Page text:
His work has been over-reproduced and imitated and this has lessened the sense of how original he was at the time. The Impressionists tried to capture a fleeting moment in time but Monet, because he was a realised soul, managed to convey the sense of Eternity in the present moment. You can see some of his works, and that of other Impressionist artists, at the Art Gallery of NSW at the moment.

The work of realised souls lasts over time because it has a universality that appeals to future generations.

The Nabhi Chakra is made from the water element. It's interesting that some of the main figures in the Impressionist movement were water signs: (Renoir and Ravel were Piscean, Monet was a Scorpio, Debussy was Cancerian).

Sunday, October 5, 2008

Sahasrara


William Blake, illustration for Dante's Paradiso

The White Celestial Rose
Dante, Paradiso

The colour white is associated with the Sahasrara Chakra (Crown centre) as white contains all the colours of the seven chakras.
The deities take their seats in the Sahasrara at the crown of the head. William Blake shows the Divine Mother in the centre of the Rose.




The Ushnisha, or topknot, in buddhist iconography is a symbol of the Sahasrara.

Kundalini - The Scroll of Heaven


The Scroll of Heaven.
Chora Church, Turkey

The Kundalini is like a scroll which records a person's life experiences through many incarnations. This fresco from a Byzantine church in Turkey depicts a scene from the Revelation in which an angel bears the Scroll of Heaven, opening its seven seals (the seven Chakras). The sun and moon represent the Solar (pingala) and Lunar (ida) channels of the Subtle Body.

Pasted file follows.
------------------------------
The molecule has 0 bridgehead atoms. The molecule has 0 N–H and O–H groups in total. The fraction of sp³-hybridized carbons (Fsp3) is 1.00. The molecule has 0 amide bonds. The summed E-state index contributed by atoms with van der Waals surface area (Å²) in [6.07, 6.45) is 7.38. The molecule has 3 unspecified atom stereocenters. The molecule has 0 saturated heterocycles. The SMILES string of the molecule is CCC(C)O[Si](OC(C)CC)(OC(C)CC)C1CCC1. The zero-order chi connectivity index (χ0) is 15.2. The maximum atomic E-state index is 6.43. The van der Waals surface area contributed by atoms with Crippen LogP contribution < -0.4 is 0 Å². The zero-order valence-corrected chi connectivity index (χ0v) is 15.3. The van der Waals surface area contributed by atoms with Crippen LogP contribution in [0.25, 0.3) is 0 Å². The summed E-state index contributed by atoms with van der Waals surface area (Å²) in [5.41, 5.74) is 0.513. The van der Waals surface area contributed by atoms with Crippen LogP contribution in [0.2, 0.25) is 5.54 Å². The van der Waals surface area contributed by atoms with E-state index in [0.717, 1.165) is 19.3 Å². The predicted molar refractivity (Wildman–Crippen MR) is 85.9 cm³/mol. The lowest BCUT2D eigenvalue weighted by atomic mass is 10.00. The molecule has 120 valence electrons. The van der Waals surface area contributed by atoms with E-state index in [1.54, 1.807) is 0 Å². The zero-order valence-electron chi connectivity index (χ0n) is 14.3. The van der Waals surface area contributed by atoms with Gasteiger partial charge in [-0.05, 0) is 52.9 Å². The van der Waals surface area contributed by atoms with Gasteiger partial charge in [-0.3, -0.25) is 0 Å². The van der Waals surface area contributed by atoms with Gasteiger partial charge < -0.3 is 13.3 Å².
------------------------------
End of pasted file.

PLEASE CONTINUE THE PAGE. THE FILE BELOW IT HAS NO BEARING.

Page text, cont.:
Then one of the elders said to me, “Stop weeping! Look, the Lion of the
tribe of Judah, the root of David, has conquered; thus he can open the scroll
and its seven seals.

- Book of Revelation, New Testament

Agnya Chakra



Icon showing Christ making the surya mudra (ring finger touching thumb), which means 'Sun gesture' in the Sanskrit language. According to Sahaja Yoga, the ring finger corresponds to the Agnya Chakra. Jesus is the presiding deity of the Agnya Chakra, and The Sun is the heavenly body corresponding to the Agnya Chakra.
The figures in Christian icons are often shown with a frown - this is because the attention is focussed at the Agnya Chakra level.



Sculpture of the Buddha (or a Boddhisatva?) from Gandhara,
now in Afghanistan.


The Agnya Chakra is indicated by a raised spot (urna) on the forehead, the Sahasrara Chakra by the topnot at the crown of the head. The Buddha also incarnated to establish the Agnya Chakra.